If you are at the normal desktop and click the network icon by the clock to connect to a network or view the status of the current one a metro panel will slide in from the right.

Metro is going to be a big part of Windowns 8 no matter the device you use it on.

It's also useful for the Desktop computers, though for serious productivity the traditional desktop is going to reign over it - and that's why it's there.

There's a reason Ballmer calls this "their riskiest release ever". We're all going to see the Immersive UI front and centre next to our desktops, regardless of platform (:

xendrome said,
Again, none.... well a lot of you do not understand what Metro UI is for... Reading the comments above this is clear. Metro UI is useful for Phone, Tablet, Slate, and any other type of touch interface, yes including 23 inch touchscreen LED/LCD's. This is not the only UI that will ship with Windows 8, please stop spreading FUD and acting like it is. The comments are getting stupid at this point.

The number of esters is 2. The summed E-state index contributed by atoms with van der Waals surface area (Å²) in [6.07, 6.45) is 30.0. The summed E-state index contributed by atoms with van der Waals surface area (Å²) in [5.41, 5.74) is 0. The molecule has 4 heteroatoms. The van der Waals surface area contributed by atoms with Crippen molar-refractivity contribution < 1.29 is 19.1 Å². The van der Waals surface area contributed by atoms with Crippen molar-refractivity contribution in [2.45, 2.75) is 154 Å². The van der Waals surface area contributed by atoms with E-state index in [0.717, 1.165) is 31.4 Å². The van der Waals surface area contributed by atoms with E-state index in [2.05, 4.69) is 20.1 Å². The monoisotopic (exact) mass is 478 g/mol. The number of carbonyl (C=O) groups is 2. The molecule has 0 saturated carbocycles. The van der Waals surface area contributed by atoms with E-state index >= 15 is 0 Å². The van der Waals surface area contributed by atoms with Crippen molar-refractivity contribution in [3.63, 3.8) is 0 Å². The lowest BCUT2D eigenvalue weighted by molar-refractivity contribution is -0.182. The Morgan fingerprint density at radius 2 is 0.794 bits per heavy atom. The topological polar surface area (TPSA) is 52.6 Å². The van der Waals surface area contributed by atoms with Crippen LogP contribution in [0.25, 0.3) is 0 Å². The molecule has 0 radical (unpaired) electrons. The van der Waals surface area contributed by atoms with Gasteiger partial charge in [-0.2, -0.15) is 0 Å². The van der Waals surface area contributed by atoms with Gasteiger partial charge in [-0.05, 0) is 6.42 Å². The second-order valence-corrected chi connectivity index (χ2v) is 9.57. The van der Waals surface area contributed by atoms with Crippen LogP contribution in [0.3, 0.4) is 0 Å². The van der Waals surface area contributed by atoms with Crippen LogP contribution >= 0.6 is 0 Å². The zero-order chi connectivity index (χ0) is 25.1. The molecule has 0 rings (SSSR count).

Windows 8 in ARM will be metro only, that would be the reason or this office metro. but in desktops and such (who would want an ARM based desktop anyways? =_=)

but the start menu in both will be the new start menu. like i said to other person,.. some people dont think what all this new design means, they think its just a start menu, but look at Messenger, people, photo, hub they showed, games that can have multiplayer across Windows 8 and Windows phone like they showed. the new sync account thing, the new logon screen, apps that can be developed for Windows 8 and Windows phone. and the snap feature... do they want all that but without the new UI like if the new ui was an app?